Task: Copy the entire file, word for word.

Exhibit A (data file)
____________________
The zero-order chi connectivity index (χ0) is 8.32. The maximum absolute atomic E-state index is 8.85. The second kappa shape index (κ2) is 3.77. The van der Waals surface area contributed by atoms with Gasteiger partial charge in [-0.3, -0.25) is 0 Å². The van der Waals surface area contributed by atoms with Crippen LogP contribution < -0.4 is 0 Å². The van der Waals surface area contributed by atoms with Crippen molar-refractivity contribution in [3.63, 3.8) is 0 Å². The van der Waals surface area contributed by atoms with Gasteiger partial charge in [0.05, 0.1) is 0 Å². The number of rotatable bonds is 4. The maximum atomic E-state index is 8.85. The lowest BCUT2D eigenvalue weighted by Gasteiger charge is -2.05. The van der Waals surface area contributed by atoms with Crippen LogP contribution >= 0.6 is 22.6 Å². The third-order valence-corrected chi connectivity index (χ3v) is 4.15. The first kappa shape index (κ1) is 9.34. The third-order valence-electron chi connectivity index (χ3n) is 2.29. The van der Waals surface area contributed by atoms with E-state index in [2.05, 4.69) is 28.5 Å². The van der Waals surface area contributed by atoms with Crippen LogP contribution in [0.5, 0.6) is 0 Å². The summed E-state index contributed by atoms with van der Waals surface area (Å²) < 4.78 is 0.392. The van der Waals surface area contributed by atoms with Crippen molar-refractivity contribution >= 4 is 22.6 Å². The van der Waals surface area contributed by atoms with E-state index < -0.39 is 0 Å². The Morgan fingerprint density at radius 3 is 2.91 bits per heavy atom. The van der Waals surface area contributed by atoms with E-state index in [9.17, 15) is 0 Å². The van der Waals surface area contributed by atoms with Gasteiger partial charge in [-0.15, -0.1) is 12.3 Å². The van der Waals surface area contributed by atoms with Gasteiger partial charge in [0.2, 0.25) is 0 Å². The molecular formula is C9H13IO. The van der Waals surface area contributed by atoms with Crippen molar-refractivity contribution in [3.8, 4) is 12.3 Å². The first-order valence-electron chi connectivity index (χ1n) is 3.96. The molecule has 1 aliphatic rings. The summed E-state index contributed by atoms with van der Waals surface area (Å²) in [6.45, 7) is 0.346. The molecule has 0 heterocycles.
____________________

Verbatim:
The zero-order chi connectivity index (χ0) is 8.32. The maximum absolute atomic E-state index is 8.85. The second kappa shape index (κ2) is 3.77. The van der Waals surface area contributed by atoms with Gasteiger partial charge in [-0.3, -0.25) is 0 Å². The van der Waals surface area contributed by atoms with Crippen LogP contribution < -0.4 is 0 Å². The van der Waals surface area contributed by atoms with Crippen molar-refractivity contribution in [3.63, 3.8) is 0 Å². The van der Waals surface area contributed by atoms with Gasteiger partial charge in [0.05, 0.1) is 0 Å². The number of rotatable bonds is 4. The maximum atomic E-state index is 8.85. The lowest BCUT2D eigenvalue weighted by Gasteiger charge is -2.05. The van der Waals surface area contributed by atoms with Crippen LogP contribution >= 0.6 is 22.6 Å². The third-order valence-corrected chi connectivity index (χ3v) is 4.15. The first kappa shape index (κ1) is 9.34. The third-order valence-electron chi connectivity index (χ3n) is 2.29. The van der Waals surface area contributed by atoms with E-state index in [2.05, 4.69) is 28.5 Å². The van der Waals surface area contributed by atoms with Crippen LogP contribution in [0.5, 0.6) is 0 Å². The summed E-state index contributed by atoms with van der Waals surface area (Å²) < 4.78 is 0.392. The van der Waals surface area contributed by atoms with Crippen molar-refractivity contribution >= 4 is 22.6 Å². The van der Waals surface area contributed by atoms with E-state index < -0.39 is 0 Å². The Morgan fingerprint density at radius 3 is 2.91 bits per heavy atom. The van der Waals surface area contributed by atoms with E-state index in [9.17, 15) is 0 Å². The van der Waals surface area contributed by atoms with Gasteiger partial charge in [-0.15, -0.1) is 12.3 Å². The van der Waals surface area contributed by atoms with Gasteiger partial charge in [0.2, 0.25) is 0 Å². The molecular formula is C9H13IO. The van der Waals surface area contributed by atoms with Crippen molar-refractivity contribution in [3.8, 4) is 12.3 Å². The first-order valence-electron chi connectivity index (χ1n) is 3.96. The molecule has 1 aliphatic rings. The summed E-state index contributed by atoms with van der Waals surface area (Å²) in [6.45, 7) is 0.346. The molecule has 0 heterocycles.